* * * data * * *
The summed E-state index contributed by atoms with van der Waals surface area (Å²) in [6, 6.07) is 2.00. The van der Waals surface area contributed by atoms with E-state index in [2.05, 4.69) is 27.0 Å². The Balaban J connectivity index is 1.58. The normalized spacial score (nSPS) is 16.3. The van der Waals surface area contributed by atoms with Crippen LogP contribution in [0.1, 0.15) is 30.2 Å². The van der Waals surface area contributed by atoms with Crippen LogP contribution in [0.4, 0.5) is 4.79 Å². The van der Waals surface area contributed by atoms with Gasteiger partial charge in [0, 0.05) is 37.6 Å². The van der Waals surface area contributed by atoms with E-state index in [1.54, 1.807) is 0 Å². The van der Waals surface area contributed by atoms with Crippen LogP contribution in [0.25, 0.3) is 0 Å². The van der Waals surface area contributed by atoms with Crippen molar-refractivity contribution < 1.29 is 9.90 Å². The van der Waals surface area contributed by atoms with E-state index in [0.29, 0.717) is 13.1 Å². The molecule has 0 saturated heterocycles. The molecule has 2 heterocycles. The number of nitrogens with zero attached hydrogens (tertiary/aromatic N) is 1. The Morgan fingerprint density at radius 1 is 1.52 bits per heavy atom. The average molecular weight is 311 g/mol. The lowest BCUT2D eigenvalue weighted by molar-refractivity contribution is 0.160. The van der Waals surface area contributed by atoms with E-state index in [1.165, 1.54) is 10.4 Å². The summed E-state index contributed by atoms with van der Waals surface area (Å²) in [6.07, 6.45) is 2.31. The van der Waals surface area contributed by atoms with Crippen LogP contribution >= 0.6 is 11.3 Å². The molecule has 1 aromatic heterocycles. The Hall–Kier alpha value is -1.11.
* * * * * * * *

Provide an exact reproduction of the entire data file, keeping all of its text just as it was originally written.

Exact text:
The summed E-state index contributed by atoms with van der Waals surface area (Å²) in [6, 6.07) is 2.00. The van der Waals surface area contributed by atoms with E-state index in [2.05, 4.69) is 27.0 Å². The Balaban J connectivity index is 1.58. The normalized spacial score (nSPS) is 16.3. The van der Waals surface area contributed by atoms with Crippen LogP contribution in [0.1, 0.15) is 30.2 Å². The van der Waals surface area contributed by atoms with Crippen LogP contribution in [0.4, 0.5) is 4.79 Å². The van der Waals surface area contributed by atoms with Gasteiger partial charge in [0, 0.05) is 37.6 Å². The van der Waals surface area contributed by atoms with E-state index in [1.54, 1.807) is 0 Å². The van der Waals surface area contributed by atoms with Crippen LogP contribution in [0.25, 0.3) is 0 Å². The van der Waals surface area contributed by atoms with Crippen molar-refractivity contribution < 1.29 is 9.90 Å². The van der Waals surface area contributed by atoms with E-state index in [0.29, 0.717) is 13.1 Å². The molecule has 0 saturated heterocycles. The molecule has 2 heterocycles. The number of nitrogens with zero attached hydrogens (tertiary/aromatic N) is 1. The Morgan fingerprint density at radius 1 is 1.52 bits per heavy atom. The average molecular weight is 311 g/mol. The lowest BCUT2D eigenvalue weighted by molar-refractivity contribution is 0.160. The van der Waals surface area contributed by atoms with E-state index in [1.165, 1.54) is 10.4 Å². The summed E-state index contributed by atoms with van der Waals surface area (Å²) in [6.07, 6.45) is 2.31. The van der Waals surface area contributed by atoms with Crippen LogP contribution >= 0.6 is 11.3 Å². The molecule has 1 aromatic heterocycles. The Hall–Kier alpha value is -1.11.